CFPB moves toward restriction on mandatory arbitration


CFPB considers rule limiting mandatory arbitration
CFPB considers challenge to mandatory arbitration

Credit cards and other financial products would lose their shield from group lawsuits under a potential new rule from the U.S. Consumer Financial Protection Bureau.

The rule would ban "class-action waiver" language in contracts, which blocks consumers from banding together to challenge practices they think are illegal.

"Consumers should not be asked to sign away their legal rights when they open a bank account or credit card," CFPB Director Richard Cordray said in an announcement of the potential rules.


Issuer Arbitration? Opt-out?
American Express Yes Yes
Bank of America No N/A
BarclayCard Yes No
Capital One No N/A
Chase No N/A
Citi Yes No
Discover Yes No
Wells Fargo Yes No
US Bank Yes No
Sources: U.S. Consumer Financial Protection Bureau, research, October 2015

Many financial products -- and other services such as cellphone contracts -- require customers to arbitrate disputes in an out-of-court forum, instead of filing lawsuits. Most such mandatory or "pre-dispute" arbitration language also contains a class-action waiver that blocks customers from taking united action, either in court or group arbitration.

In a March study, the CFPB found relatively few consumers challenged financial companies on their own. But group lawsuits generated refunds for millions of consumers while they deterred harmful corporate practices.

"Companies are using the arbitration clause as a free pass to sidestep the courts and avoid accountability for wrongdoing," Cordray said.

Because arbitration is generally private, companies may continue to profit from a harmful practice even while they compensate individual consumers who complain about it.

While it is taking aim at barriers to group lawsuits, the CFPB is not considering outlawing all arbitration clauses, the outline states.

However, the rule may make information about arbitration claims and awards public, and publish the information on the CFPB website.

The outline of the potential rule released Wednesday will be discussed by a panel of small-business representatives before a formal regulation is proposed. The release of the outline comes the same day that the CFPB held a public hearing on arbitration in Denver.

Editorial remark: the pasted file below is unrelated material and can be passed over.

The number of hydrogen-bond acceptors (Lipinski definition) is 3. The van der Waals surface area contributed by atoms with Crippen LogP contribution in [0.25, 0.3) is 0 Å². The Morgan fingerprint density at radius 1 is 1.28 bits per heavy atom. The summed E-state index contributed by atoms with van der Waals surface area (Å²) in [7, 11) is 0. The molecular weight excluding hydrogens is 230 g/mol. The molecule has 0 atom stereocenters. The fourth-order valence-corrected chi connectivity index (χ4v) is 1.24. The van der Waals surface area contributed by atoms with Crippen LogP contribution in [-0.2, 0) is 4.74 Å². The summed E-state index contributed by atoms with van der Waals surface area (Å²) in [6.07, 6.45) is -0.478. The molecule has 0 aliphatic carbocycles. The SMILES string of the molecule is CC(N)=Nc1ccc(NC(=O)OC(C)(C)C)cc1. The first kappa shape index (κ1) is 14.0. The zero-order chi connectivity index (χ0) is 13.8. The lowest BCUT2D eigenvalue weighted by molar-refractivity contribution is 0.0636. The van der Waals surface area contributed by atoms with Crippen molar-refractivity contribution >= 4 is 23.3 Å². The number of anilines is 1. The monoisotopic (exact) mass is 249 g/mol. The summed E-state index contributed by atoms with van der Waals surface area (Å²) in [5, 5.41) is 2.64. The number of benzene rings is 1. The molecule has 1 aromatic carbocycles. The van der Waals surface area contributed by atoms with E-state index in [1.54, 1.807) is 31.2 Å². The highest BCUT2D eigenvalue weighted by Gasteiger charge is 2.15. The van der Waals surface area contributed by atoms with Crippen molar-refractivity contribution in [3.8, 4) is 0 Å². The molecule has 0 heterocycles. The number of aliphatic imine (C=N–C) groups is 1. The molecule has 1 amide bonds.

Supporters of class action waivers at the hearing said they save companies costly and usually unnecessary court battles, thereby reducing prices. Most consumers are able to resolve their disputes informally, and shouldn't have to shoulder the hefty legal bills run up by court battles, they said.

Companies' dispute costs will soar -- consumers will be the losers," said Alan Kaplinsky, a partner at law firm Ballard Spahr who pioneered class action waivers. As a corporate lawyer, Kaplinsky said he's seen how most class action lawsuits are settled with no money going to consumers. "Most of them are meritless," he said. "They are brought by plaintiffs' attorneys with no idea to prosecute the class action, but to extract a settlement and to be paid an attorney's fee."

Consumer advocates disagreed, saying arbitration clauses deprived consumers of legal help, putting them at the mercy of corporations.
"Clients indicated to us they were surprised they would not be able to have their day in court, as a result of an arbitration clause," said Jose Vasquez, supervising attorney at Colorado Legal Services. Like most lawyers, attorneys at the legal aid office don't represent arbitration proceedings because they lack the rules of evidence and procedure that are standard protections in court, he said.

The rule, if issued, would affect agreements for bank accounts, prepaid cards, private student loans, auto title loans and payday loans, as well as credit cards and some other financial products. It would not apply to arbitration agreements signed before the rule's effective date, according to the CFPB outline.

In the credit card market, about 53 percent of card balances at major issuers are subject to arbitration clauses, a CFPB study found. In response to court rulings, some card issuers have softened their contract language to permit small-claims court actions or open an opt-out window for a limited period.

The rule-making appears to set up a conflict with the financial services industry. While mandatory arbitration is criticized by consumer advocates, companies say it can avert costly court battles. The U.S. Supreme Court has backed corporations in recent rulings, deciding that mandatory arbitration contracts shielded AT&T Mobility and American Express from lawsuits by disgruntled customers.

Across all financial products, tens of millions of consumers are covered by arbitration clauses, the CFPB said. The Dodd-Frank Act that created the CFPB requires the consumer protection bureau to study the impact of mandatory arbitration and regulate it if necessary. Federal laws already ban arbitration clauses in mortgage contracts and in consumer credit contracts for certain military service members and their families. In health care, the Department of Health and Human Services is considering rules for arbitration requirements in long-term care contracts.

See related: Credit card arbitration: What it is, how it works

Updated: October 7, 2015

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